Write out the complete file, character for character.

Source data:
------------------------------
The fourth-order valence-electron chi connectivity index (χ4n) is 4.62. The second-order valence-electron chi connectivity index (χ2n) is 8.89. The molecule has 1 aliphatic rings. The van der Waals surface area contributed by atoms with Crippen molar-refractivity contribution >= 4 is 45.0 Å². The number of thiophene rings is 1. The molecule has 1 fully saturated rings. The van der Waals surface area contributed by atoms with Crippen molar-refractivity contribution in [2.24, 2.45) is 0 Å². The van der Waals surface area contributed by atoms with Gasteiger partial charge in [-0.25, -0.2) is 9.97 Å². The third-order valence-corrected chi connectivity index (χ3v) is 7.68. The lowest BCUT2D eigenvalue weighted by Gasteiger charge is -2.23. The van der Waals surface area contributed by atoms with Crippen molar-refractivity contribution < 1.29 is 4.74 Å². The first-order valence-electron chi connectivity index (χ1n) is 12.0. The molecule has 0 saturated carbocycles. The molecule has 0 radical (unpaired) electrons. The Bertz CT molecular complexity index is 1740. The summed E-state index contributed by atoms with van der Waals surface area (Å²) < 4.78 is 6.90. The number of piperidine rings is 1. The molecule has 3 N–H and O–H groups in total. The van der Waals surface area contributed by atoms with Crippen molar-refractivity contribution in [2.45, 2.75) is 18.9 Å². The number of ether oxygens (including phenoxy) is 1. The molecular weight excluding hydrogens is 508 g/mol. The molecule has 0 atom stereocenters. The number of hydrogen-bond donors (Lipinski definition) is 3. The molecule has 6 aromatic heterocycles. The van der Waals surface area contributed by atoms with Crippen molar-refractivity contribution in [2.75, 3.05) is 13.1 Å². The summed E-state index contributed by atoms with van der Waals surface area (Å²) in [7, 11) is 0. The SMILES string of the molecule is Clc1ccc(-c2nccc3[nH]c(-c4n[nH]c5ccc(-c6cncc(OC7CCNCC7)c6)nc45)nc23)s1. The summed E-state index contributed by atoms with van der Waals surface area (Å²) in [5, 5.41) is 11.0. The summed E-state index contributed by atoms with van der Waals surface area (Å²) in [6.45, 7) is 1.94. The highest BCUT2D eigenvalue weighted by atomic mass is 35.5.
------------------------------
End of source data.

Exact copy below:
The fourth-order valence-electron chi connectivity index (χ4n) is 4.62. The second-order valence-electron chi connectivity index (χ2n) is 8.89. The molecule has 1 aliphatic rings. The van der Waals surface area contributed by atoms with Crippen molar-refractivity contribution >= 4 is 45.0 Å². The number of thiophene rings is 1. The molecule has 1 fully saturated rings. The van der Waals surface area contributed by atoms with Crippen molar-refractivity contribution in [2.24, 2.45) is 0 Å². The van der Waals surface area contributed by atoms with Gasteiger partial charge in [-0.25, -0.2) is 9.97 Å². The third-order valence-corrected chi connectivity index (χ3v) is 7.68. The lowest BCUT2D eigenvalue weighted by Gasteiger charge is -2.23. The van der Waals surface area contributed by atoms with Crippen molar-refractivity contribution < 1.29 is 4.74 Å². The first-order valence-electron chi connectivity index (χ1n) is 12.0. The molecule has 0 saturated carbocycles. The molecule has 0 radical (unpaired) electrons. The Bertz CT molecular complexity index is 1740. The summed E-state index contributed by atoms with van der Waals surface area (Å²) < 4.78 is 6.90. The number of piperidine rings is 1. The molecule has 3 N–H and O–H groups in total. The van der Waals surface area contributed by atoms with Crippen molar-refractivity contribution in [2.45, 2.75) is 18.9 Å². The number of ether oxygens (including phenoxy) is 1. The molecular weight excluding hydrogens is 508 g/mol. The molecule has 0 atom stereocenters. The number of hydrogen-bond donors (Lipinski definition) is 3. The molecule has 6 aromatic heterocycles. The van der Waals surface area contributed by atoms with Crippen molar-refractivity contribution in [2.75, 3.05) is 13.1 Å². The summed E-state index contributed by atoms with van der Waals surface area (Å²) in [7, 11) is 0. The SMILES string of the molecule is Clc1ccc(-c2nccc3[nH]c(-c4n[nH]c5ccc(-c6cncc(OC7CCNCC7)c6)nc45)nc23)s1. The summed E-state index contributed by atoms with van der Waals surface area (Å²) in [5, 5.41) is 11.0. The summed E-state index contributed by atoms with van der Waals surface area (Å²) in [6.45, 7) is 1.94. The highest BCUT2D eigenvalue weighted by atomic mass is 35.5.